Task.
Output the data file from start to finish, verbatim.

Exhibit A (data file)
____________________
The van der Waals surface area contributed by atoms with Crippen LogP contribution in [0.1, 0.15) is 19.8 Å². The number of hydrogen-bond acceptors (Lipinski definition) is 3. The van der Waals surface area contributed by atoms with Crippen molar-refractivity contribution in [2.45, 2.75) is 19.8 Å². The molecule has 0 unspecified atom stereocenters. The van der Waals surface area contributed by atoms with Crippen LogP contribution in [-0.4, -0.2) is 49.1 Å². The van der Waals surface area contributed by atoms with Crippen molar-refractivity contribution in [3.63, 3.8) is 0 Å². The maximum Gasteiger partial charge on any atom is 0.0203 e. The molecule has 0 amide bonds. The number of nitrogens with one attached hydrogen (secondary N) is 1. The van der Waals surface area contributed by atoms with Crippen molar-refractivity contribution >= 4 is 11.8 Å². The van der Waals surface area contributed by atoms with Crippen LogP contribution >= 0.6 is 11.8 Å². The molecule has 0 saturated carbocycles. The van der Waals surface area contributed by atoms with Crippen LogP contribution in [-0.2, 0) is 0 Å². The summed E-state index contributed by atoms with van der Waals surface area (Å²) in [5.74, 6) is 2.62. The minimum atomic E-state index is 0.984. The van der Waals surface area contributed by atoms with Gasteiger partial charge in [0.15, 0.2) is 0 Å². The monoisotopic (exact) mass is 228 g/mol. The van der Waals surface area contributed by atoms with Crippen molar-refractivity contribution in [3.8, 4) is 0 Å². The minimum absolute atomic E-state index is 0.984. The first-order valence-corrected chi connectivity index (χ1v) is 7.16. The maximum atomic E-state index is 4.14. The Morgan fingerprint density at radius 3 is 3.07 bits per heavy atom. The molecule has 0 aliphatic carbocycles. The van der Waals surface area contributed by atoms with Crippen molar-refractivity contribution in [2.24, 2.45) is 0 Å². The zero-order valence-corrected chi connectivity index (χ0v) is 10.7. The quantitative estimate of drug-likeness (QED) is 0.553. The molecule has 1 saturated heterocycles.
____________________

The van der Waals surface area contributed by atoms with Crippen LogP contribution in [0.1, 0.15) is 19.8 Å². The number of hydrogen-bond acceptors (Lipinski definition) is 3. The van der Waals surface area contributed by atoms with Crippen molar-refractivity contribution in [2.45, 2.75) is 19.8 Å². The molecule has 0 unspecified atom stereocenters. The van der Waals surface area contributed by atoms with Crippen LogP contribution in [-0.4, -0.2) is 49.1 Å². The van der Waals surface area contributed by atoms with Crippen molar-refractivity contribution in [3.63, 3.8) is 0 Å². The maximum Gasteiger partial charge on any atom is 0.0203 e. The molecule has 0 amide bonds. The number of nitrogens with one attached hydrogen (secondary N) is 1. The van der Waals surface area contributed by atoms with Crippen molar-refractivity contribution >= 4 is 11.8 Å². The van der Waals surface area contributed by atoms with Crippen LogP contribution >= 0.6 is 11.8 Å². The molecule has 0 saturated carbocycles. The van der Waals surface area contributed by atoms with Crippen LogP contribution in [-0.2, 0) is 0 Å². The summed E-state index contributed by atoms with van der Waals surface area (Å²) in [5.74, 6) is 2.62. The minimum atomic E-state index is 0.984. The van der Waals surface area contributed by atoms with Gasteiger partial charge in [0.15, 0.2) is 0 Å². The monoisotopic (exact) mass is 228 g/mol. The van der Waals surface area contributed by atoms with Crippen molar-refractivity contribution in [3.8, 4) is 0 Å². The minimum absolute atomic E-state index is 0.984. The first-order valence-corrected chi connectivity index (χ1v) is 7.16. The maximum atomic E-state index is 4.14. The Morgan fingerprint density at radius 3 is 3.07 bits per heavy atom. The molecule has 0 aliphatic carbocycles. The van der Waals surface area contributed by atoms with Crippen molar-refractivity contribution in [2.24, 2.45) is 0 Å². The zero-order valence-corrected chi connectivity index (χ0v) is 10.7. The quantitative estimate of drug-likeness (QED) is 0.553. The molecule has 1 saturated heterocycles.